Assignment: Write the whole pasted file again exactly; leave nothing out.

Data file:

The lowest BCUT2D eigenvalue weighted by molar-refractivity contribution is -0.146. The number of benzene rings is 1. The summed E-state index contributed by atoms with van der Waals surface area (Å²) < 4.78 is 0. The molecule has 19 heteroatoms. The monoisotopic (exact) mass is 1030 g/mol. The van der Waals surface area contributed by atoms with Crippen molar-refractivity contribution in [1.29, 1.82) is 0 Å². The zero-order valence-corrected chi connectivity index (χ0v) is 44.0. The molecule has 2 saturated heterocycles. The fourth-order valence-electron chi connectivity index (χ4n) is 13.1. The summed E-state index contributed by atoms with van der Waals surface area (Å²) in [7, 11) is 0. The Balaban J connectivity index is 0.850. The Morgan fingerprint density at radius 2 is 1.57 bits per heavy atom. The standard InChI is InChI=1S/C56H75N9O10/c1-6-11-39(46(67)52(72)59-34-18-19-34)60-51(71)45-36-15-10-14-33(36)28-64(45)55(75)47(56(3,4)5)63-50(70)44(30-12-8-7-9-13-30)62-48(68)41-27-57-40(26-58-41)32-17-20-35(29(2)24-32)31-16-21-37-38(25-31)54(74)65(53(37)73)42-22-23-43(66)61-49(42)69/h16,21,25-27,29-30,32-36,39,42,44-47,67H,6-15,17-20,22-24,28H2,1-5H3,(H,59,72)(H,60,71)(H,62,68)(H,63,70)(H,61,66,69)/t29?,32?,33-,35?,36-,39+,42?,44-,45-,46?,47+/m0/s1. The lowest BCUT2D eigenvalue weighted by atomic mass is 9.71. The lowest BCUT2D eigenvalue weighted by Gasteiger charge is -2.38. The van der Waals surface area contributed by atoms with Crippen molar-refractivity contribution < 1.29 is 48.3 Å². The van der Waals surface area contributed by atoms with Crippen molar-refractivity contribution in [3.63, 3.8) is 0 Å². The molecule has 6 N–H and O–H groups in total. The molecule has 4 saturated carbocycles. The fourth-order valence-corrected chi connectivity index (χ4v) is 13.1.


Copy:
The lowest BCUT2D eigenvalue weighted by molar-refractivity contribution is -0.146. The number of benzene rings is 1. The summed E-state index contributed by atoms with van der Waals surface area (Å²) < 4.78 is 0. The molecule has 19 heteroatoms. The monoisotopic (exact) mass is 1030 g/mol. The van der Waals surface area contributed by atoms with Crippen molar-refractivity contribution in [1.29, 1.82) is 0 Å². The zero-order valence-corrected chi connectivity index (χ0v) is 44.0. The molecule has 2 saturated heterocycles. The fourth-order valence-electron chi connectivity index (χ4n) is 13.1. The summed E-state index contributed by atoms with van der Waals surface area (Å²) in [7, 11) is 0. The Balaban J connectivity index is 0.850. The Morgan fingerprint density at radius 2 is 1.57 bits per heavy atom. The standard InChI is InChI=1S/C56H75N9O10/c1-6-11-39(46(67)52(72)59-34-18-19-34)60-51(71)45-36-15-10-14-33(36)28-64(45)55(75)47(56(3,4)5)63-50(70)44(30-12-8-7-9-13-30)62-48(68)41-27-57-40(26-58-41)32-17-20-35(29(2)24-32)31-16-21-37-38(25-31)54(74)65(53(37)73)42-22-23-43(66)61-49(42)69/h16,21,25-27,29-30,32-36,39,42,44-47,67H,6-15,17-20,22-24,28H2,1-5H3,(H,59,72)(H,60,71)(H,62,68)(H,63,70)(H,61,66,69)/t29?,32?,33-,35?,36-,39+,42?,44-,45-,46?,47+/m0/s1. The lowest BCUT2D eigenvalue weighted by atomic mass is 9.71. The lowest BCUT2D eigenvalue weighted by Gasteiger charge is -2.38. The van der Waals surface area contributed by atoms with Crippen molar-refractivity contribution < 1.29 is 48.3 Å². The van der Waals surface area contributed by atoms with Crippen molar-refractivity contribution in [3.63, 3.8) is 0 Å². The molecule has 6 N–H and O–H groups in total. The molecule has 4 saturated carbocycles. The fourth-order valence-corrected chi connectivity index (χ4v) is 13.1.